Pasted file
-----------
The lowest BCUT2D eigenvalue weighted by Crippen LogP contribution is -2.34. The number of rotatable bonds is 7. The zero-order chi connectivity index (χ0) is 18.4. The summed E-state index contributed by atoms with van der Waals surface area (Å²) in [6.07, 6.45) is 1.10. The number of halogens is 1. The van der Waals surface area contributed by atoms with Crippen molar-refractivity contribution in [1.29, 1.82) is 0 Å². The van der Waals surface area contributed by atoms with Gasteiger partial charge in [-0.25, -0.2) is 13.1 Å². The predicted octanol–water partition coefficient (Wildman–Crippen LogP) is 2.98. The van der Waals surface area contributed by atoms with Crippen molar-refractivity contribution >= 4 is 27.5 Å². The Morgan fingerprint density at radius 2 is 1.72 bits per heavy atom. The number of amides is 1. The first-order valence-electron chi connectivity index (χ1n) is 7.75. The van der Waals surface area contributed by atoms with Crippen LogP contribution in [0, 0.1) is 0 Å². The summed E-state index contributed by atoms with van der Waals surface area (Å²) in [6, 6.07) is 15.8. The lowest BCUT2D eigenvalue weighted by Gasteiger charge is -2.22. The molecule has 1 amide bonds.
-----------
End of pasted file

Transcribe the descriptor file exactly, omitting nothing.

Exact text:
The lowest BCUT2D eigenvalue weighted by Crippen LogP contribution is -2.34. The number of rotatable bonds is 7. The zero-order chi connectivity index (χ0) is 18.4. The summed E-state index contributed by atoms with van der Waals surface area (Å²) in [6.07, 6.45) is 1.10. The number of halogens is 1. The van der Waals surface area contributed by atoms with Crippen molar-refractivity contribution in [1.29, 1.82) is 0 Å². The van der Waals surface area contributed by atoms with Gasteiger partial charge in [-0.25, -0.2) is 13.1 Å². The predicted octanol–water partition coefficient (Wildman–Crippen LogP) is 2.98. The van der Waals surface area contributed by atoms with Crippen molar-refractivity contribution >= 4 is 27.5 Å². The Morgan fingerprint density at radius 2 is 1.72 bits per heavy atom. The number of amides is 1. The first-order valence-electron chi connectivity index (χ1n) is 7.75. The van der Waals surface area contributed by atoms with Crippen LogP contribution in [0, 0.1) is 0 Å². The summed E-state index contributed by atoms with van der Waals surface area (Å²) in [6, 6.07) is 15.8. The lowest BCUT2D eigenvalue weighted by Gasteiger charge is -2.22. The molecule has 1 amide bonds.